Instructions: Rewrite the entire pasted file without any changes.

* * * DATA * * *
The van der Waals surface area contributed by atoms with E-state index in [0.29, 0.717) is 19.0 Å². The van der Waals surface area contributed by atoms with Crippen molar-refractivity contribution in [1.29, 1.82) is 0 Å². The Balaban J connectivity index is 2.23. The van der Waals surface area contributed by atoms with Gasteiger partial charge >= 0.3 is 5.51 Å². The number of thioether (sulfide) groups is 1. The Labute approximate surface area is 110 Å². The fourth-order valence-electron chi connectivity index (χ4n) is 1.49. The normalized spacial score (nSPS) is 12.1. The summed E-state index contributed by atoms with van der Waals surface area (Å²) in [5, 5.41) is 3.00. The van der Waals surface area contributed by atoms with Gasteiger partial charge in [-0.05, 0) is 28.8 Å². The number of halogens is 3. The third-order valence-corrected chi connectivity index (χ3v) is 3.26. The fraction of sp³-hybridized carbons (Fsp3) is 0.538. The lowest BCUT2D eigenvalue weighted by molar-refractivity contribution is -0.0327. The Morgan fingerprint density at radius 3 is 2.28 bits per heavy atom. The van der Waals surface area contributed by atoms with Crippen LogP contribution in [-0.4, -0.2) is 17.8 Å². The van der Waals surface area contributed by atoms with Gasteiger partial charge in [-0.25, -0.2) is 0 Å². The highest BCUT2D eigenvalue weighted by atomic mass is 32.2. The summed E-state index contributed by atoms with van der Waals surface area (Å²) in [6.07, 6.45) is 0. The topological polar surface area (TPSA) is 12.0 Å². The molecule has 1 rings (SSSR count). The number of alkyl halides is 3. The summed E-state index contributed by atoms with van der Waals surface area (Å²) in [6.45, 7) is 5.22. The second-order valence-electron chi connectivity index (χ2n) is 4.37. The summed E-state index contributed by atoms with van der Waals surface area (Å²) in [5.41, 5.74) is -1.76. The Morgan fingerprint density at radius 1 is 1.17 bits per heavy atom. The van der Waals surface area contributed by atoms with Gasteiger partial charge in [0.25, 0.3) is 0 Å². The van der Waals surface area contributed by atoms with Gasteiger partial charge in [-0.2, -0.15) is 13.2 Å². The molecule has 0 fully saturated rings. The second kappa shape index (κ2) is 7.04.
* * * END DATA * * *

The van der Waals surface area contributed by atoms with E-state index in [0.29, 0.717) is 19.0 Å². The van der Waals surface area contributed by atoms with Crippen molar-refractivity contribution in [1.29, 1.82) is 0 Å². The Balaban J connectivity index is 2.23. The van der Waals surface area contributed by atoms with Gasteiger partial charge >= 0.3 is 5.51 Å². The number of thioether (sulfide) groups is 1. The Labute approximate surface area is 110 Å². The fourth-order valence-electron chi connectivity index (χ4n) is 1.49. The normalized spacial score (nSPS) is 12.1. The summed E-state index contributed by atoms with van der Waals surface area (Å²) in [5, 5.41) is 3.00. The van der Waals surface area contributed by atoms with Gasteiger partial charge in [-0.05, 0) is 28.8 Å². The number of halogens is 3. The third-order valence-corrected chi connectivity index (χ3v) is 3.26. The fraction of sp³-hybridized carbons (Fsp3) is 0.538. The lowest BCUT2D eigenvalue weighted by molar-refractivity contribution is -0.0327. The Morgan fingerprint density at radius 3 is 2.28 bits per heavy atom. The van der Waals surface area contributed by atoms with Crippen LogP contribution in [-0.4, -0.2) is 17.8 Å². The van der Waals surface area contributed by atoms with Gasteiger partial charge in [-0.25, -0.2) is 0 Å². The highest BCUT2D eigenvalue weighted by atomic mass is 32.2. The summed E-state index contributed by atoms with van der Waals surface area (Å²) in [6.07, 6.45) is 0. The topological polar surface area (TPSA) is 12.0 Å². The molecule has 1 rings (SSSR count). The number of alkyl halides is 3. The summed E-state index contributed by atoms with van der Waals surface area (Å²) in [6.45, 7) is 5.22. The second-order valence-electron chi connectivity index (χ2n) is 4.37. The summed E-state index contributed by atoms with van der Waals surface area (Å²) in [5.41, 5.74) is -1.76. The Morgan fingerprint density at radius 1 is 1.17 bits per heavy atom. The van der Waals surface area contributed by atoms with Gasteiger partial charge in [0.25, 0.3) is 0 Å². The van der Waals surface area contributed by atoms with Gasteiger partial charge in [-0.2, -0.15) is 13.2 Å². The molecule has 0 fully saturated rings. The second kappa shape index (κ2) is 7.04.